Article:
Mass Funeral After Israeli Raid On Gaza

The bodies of four of the five Palestinian militants killed early Sunday during an Israeli army incursion are carried for burial along the streets of the Rafah refugee camp in the southern Gaza Strip Sunday, April 20, 2003.
More than 15,000 mourners waving rifles and Palestinian flags crowded the streets of Rafah Sunday to bury five Palestinians killed during a late-night Israeli military operation in the Rafah refugee camp in the Gaza Strip.

The violence came as Palestinian leaders tried to find a compromise that would allow Palestinian prime minister-designate Mahmoud Abbas to win parliament approval for his Cabinet by Wednesday's deadline. If the deadline is missed, Palestinian leader Yasser Arafat is seen likely to appoint another senior member of Fatah Party, his political movement, to the post.

In the overnight raid in the Rafah camp, Israeli soldiers destroyed two tunnels used for smuggling weapons under the Gaza-Egypt border and blew up the house of Mahmoud Abu Shamala, a leader in the militant Hamas group, the army said. Troops pulled out Sunday morning.

Gunbattles left five Palestinians dead, including a 15-year-old boy. An Israeli soldier was also killed.

"God is great!" the crowds chanted as they snaked through the streets of the Rafah camp, where more than 60,000 live in cramped quarters. Two sections of the camp are known hotbeds of violent Islamic groups.

In the West Bank town of Qalqiliya, troops on Sunday shot and killed Abderrahman Abed, 15, who witnesses said was with a group throwing stones and firebombs at troops.

Meanwhile, the impasse over forming a new Palestinian Cabinet continued.

Arafat appointed Abbas after intense international pressure to reform his corruption-plagued regime and share power. The U.S. and Israel wanted Arafat sidelined, saying he is linked to terrorism, but since then, Arafat has tried to retain control by vetoing key Cabinet appointments.

Abbas and Arafat held separate talks Sunday with members of Fatah, which dominates the Palestinian legislature. Arafat heads Fatah, and Abbas is his longtime deputy.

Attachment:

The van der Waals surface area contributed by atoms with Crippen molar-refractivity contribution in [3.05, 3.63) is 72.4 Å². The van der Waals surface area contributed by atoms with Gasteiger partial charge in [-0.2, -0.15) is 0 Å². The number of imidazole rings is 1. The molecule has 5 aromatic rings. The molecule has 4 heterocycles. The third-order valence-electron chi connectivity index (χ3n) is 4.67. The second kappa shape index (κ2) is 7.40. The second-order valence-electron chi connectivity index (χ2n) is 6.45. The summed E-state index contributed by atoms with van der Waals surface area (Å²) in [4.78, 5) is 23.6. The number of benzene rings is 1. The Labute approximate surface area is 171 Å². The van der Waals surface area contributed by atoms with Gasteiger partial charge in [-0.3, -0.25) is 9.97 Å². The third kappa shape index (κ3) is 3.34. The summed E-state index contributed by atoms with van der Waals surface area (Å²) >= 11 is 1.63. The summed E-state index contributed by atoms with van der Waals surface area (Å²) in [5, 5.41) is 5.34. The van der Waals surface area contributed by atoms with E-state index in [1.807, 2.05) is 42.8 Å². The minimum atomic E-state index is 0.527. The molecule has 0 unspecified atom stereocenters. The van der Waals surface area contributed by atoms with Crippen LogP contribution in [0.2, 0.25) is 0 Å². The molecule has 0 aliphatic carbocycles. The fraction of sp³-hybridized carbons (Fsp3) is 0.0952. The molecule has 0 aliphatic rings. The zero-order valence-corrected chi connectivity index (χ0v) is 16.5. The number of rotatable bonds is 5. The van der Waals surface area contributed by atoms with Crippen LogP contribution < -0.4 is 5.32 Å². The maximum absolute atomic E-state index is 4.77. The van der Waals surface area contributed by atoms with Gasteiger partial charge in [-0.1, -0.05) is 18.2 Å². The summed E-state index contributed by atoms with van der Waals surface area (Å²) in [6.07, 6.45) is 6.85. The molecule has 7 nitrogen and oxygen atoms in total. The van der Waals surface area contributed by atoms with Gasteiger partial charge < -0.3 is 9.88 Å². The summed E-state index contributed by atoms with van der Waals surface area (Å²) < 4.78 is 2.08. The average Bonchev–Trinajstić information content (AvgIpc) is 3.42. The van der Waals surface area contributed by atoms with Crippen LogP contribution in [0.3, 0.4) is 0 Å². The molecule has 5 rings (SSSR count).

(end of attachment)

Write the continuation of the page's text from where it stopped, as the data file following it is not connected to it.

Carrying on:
Abbas stormed out of a meeting with Arafat Saturday after they disagreed over the makeup of the Cabinet. Abbas and Arafat have been at odds over the role of former Gaza security chief Mohammed Dahlan, tapped by Abbas as minister of state for internal affairs, a role which would have some control over security matters.

Control of security forces is key to a U.S.-backed peace plan toward ending violence and establishing a Palestinian state. The plan is to be unveiled as soon as Abbas takes office.

But on Sunday, some observers said Abbas might fail to form a government.
"There is a very big chance...that Abu Mazen (Abbas) will not succeed," Palestinian legislator Soufian Abu Zaida said.

An official present at Saturday's meeting said Abbas threatened to resign unless his Cabinet picks were approved — which would be a major setback for efforts to end 30 months of Israeli-Palestinian violence.

Israeli Prime Minister Ariel Sharon last week praised Abbas and stressed that he was ready to reach a peace agreement with the Palestinians that would involve territorial concessions.

Altogether, 11 Palestinians and an Israeli soldier were killed over the weekend. Since fighting erupted 30 months ago, 2,266 people have been killed on the Palestinian side and 759 on the Israeli side.

In the West Bank towns of Bethlehem and Ramallah, hundreds of Palestinians demonstrated Sunday to protest the killing of APTN news photographer Nazeh Darwazeh, who died a day earlier while covering a clash in Nablus.

Many carried Darwazeh's picture, wore black scarves over their mouths to symbolize censorship and chanted "Justice and truth!"

Doctors said Darwazeh, 43, died of a bullet wound to the head. Palestinian witnesses said he was shot by an Israeli soldier, while the military said there were exchanges of gunfire and it was not clear who was responsible for his death.

Footage shows a man with a rifle in green combat fatigues kneeling down between an armored personnel carrier and the wall of the house. Witnesses identified the man as an Israeli soldier.

Three different sequences — taken by Reuters, by local Nablus TV and by Darwazeh himself — suggest it was this man who fired the shot that killed Darwazeh; it remains unclear, however, whether he had been aiming at the journalists and whether shots had been fired at the tank from down the steps.

Video footage taken by a Reuters cameraman showed several young Palestinian men running up the alley toward the tank and throwing stones at the vehicle.

Darwazeh had worked for APTN for two years and leaves a wife and five children.

The local Foreign Press Association issued a statement calling for a full investigation into Darwazeh's killing. The Palestinian Center for Human Rights, a local group, alleged the military was targeting journalists "in an attempt to silence the press and prevent public reporting of Israeli military actions."